Curating more content for teachers is another way I can improve what I do. YouTube Playlists let me assemble videos for any topic I want and then easily share the list with teachers. One thing I love about this is that YouTube allows me to centralize my content for easy accessibility. I just have to make sure teachers follow me on YouTube and then they can easily find any playlist I have created.

Playlists I have created so far:

Wednesday, April 3, 2019

You Must Ask The Right Questions

Take a lesson from Dr. Lanning of iRobot.
If student responses are limited,
you must ask the right questions!
Are you are getting little or no responses from your students about their learning? Do students ask, "Is this the right answer?"

If student responses are limited, then you may not be asking the right questions.

Give students the right answer. 

Then ask questions that guide deeper learning.

Mindshift Article
When asking students to complete a task that has a right answer you may actually be limiting creativity and deeper thinking.  Consider ways to shift the focus from finding the right answer to understanding why an answer is right or how a change would affect the right answer. When you decrease the quest for a 'right answer' you increase creativity and critical thinking.

Many times, math worksheets are a series a of problems for students to solve. Don't forget to show your work to earn all the points! With tools available today [like PhotoMath] students can simply take a picture of a problem and that answer and all the work are provided for them. Look for ways to have students explain, clarify or elaborate their thinking.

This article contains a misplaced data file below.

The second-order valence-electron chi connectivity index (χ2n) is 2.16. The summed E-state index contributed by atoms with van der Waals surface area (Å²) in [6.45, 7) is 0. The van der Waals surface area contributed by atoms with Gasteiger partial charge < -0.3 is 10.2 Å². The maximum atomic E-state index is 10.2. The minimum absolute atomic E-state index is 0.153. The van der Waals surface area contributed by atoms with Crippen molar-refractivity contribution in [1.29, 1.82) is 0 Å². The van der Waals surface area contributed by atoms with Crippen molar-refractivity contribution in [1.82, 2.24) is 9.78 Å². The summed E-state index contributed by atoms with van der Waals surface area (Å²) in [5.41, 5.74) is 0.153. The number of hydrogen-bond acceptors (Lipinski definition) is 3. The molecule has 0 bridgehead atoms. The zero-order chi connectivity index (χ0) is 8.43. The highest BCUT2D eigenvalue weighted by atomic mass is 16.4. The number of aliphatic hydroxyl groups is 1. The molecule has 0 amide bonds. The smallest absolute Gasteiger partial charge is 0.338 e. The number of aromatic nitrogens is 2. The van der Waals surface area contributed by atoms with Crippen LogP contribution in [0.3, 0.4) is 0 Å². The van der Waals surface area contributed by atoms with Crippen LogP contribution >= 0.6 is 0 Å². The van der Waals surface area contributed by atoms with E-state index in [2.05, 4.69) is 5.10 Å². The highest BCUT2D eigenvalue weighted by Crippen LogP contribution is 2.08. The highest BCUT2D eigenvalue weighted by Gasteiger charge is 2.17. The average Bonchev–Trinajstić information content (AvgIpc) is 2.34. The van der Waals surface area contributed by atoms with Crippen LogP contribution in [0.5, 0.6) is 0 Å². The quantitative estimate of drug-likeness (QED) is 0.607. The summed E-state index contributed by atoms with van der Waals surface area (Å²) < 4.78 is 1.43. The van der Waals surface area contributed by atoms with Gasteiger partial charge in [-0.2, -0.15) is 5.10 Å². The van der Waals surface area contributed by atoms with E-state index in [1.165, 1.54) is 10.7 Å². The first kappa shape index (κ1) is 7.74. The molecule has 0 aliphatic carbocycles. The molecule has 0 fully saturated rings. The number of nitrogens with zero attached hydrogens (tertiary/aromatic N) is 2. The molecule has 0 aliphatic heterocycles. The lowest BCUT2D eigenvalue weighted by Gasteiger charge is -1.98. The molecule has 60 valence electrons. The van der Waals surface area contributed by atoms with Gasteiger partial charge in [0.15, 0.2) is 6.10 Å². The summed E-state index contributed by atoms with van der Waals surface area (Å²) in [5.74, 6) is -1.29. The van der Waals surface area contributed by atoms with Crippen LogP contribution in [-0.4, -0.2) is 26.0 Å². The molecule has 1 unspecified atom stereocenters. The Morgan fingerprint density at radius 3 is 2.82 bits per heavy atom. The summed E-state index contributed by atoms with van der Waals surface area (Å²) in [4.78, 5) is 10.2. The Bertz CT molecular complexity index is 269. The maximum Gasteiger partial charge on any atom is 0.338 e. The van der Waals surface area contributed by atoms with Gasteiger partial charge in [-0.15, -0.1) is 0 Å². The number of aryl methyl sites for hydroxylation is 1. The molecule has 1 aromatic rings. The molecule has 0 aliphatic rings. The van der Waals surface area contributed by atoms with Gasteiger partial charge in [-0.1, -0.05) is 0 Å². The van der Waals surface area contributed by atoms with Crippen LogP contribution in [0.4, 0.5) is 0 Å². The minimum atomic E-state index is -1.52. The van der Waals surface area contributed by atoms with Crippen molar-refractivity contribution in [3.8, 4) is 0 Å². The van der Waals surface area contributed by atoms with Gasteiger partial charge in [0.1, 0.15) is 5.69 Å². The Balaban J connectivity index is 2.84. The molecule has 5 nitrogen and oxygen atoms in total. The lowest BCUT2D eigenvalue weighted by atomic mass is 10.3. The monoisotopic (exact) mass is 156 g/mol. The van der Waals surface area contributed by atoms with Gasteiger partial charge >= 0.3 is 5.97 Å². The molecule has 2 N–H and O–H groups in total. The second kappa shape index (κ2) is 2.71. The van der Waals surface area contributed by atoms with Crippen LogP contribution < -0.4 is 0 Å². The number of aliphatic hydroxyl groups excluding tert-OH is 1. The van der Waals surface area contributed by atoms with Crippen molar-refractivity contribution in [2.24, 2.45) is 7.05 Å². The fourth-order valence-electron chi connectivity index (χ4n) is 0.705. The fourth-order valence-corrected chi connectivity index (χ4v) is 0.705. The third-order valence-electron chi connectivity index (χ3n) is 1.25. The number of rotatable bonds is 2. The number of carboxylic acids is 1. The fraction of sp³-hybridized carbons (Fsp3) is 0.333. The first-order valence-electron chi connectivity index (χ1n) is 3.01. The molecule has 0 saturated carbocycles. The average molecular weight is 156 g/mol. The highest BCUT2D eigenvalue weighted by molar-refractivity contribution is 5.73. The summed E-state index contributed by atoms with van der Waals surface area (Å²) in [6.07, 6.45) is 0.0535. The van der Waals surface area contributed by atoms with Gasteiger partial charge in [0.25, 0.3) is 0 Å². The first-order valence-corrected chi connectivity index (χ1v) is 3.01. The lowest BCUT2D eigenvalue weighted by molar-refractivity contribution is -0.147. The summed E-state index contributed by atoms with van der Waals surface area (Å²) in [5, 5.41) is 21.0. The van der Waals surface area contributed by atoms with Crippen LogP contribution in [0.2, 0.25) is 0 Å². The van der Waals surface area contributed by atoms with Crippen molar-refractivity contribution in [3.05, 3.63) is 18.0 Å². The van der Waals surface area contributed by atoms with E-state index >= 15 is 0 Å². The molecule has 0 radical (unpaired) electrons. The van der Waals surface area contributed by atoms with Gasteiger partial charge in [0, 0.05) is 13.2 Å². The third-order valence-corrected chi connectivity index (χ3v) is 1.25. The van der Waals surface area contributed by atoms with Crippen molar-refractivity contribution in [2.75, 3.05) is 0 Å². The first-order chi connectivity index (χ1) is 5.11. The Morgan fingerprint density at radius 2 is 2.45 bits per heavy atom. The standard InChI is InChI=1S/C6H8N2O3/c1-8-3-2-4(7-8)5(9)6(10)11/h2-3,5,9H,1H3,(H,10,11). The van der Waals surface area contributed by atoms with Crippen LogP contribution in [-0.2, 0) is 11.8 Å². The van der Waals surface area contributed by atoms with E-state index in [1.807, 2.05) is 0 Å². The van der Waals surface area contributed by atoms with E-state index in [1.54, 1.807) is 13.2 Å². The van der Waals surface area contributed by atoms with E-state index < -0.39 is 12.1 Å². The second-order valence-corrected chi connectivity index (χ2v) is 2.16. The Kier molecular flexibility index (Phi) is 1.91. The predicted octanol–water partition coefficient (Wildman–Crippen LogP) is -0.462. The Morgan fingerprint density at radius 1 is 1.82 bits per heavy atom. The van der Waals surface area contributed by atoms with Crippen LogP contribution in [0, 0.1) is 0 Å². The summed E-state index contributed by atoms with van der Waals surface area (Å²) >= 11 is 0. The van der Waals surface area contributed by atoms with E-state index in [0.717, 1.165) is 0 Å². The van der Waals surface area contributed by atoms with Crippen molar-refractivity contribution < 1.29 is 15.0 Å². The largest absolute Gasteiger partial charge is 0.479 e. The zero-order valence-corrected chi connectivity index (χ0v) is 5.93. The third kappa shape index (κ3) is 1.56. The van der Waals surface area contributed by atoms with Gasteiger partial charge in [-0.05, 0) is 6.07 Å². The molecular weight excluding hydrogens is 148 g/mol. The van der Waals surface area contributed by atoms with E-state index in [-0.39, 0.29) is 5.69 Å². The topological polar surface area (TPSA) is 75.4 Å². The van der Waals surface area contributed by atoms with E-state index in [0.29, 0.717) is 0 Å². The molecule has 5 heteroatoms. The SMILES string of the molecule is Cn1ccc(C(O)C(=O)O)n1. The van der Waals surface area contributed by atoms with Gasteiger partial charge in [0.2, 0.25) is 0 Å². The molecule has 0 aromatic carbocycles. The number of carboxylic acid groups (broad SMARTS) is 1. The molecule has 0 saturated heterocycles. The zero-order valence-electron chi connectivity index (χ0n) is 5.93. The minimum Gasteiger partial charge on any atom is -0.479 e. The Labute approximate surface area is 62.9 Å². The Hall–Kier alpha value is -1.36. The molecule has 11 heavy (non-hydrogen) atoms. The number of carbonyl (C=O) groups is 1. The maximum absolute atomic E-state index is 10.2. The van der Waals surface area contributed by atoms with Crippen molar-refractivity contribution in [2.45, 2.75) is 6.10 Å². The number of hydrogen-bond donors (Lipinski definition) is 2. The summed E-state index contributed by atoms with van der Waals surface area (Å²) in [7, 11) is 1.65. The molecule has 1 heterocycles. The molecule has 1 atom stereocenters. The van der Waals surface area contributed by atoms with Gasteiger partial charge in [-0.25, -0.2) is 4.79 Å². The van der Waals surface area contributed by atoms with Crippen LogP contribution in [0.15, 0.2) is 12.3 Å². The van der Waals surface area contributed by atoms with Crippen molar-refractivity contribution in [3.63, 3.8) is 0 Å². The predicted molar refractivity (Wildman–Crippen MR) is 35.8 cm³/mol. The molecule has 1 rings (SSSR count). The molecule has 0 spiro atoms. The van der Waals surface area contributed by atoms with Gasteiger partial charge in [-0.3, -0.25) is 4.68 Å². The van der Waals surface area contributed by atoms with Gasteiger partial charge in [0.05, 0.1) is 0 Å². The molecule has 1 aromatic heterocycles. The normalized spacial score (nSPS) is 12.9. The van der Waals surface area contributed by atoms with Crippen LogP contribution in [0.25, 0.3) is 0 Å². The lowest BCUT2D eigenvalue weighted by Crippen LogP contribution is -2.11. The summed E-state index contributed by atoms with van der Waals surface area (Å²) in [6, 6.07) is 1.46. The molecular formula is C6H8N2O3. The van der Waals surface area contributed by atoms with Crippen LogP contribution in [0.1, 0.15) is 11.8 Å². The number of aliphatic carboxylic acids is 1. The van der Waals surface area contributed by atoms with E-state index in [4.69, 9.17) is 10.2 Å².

Instead of this
Complete the function table

Try this

Version 1 - Record yourself explaining how this rule works and how you know if these answers are right or wrong.
Version 2 - Create a new table where you increase or decrease one of the values in the function rule. 
What decisions did you make to create the new table?
In any subject, try giving students the right answer, then ask them to explain why it is the right answer or how a change would affect the answer. You can also ask them to use the information to innovate and design new ideas.

A science example: 
Go from this: Draw and label the parts of the plant that help it survive grow and meet its needs. 

To this:  Choose one of the parts of the plant that help it survive, grow, and meet it's needs.  Use it as an idea to design something that helps solve a human problem. [NGSS 1-LS1-1]

For more ideas about how to ask the right questions, check out this choice board for #NoWorksheetMonth.  April 2019 is #NoWorksheetMonth and educators all over the globe are going worksheet free and creating authentic learning experiences for their students. Join the movement to give your students a break from canned questions at

Your students will never let you go back to worksheets.

Want to know more about how worksheets kill creativity? Check out this blog post, Autopsy of a Worksheet, by Matthew Weld.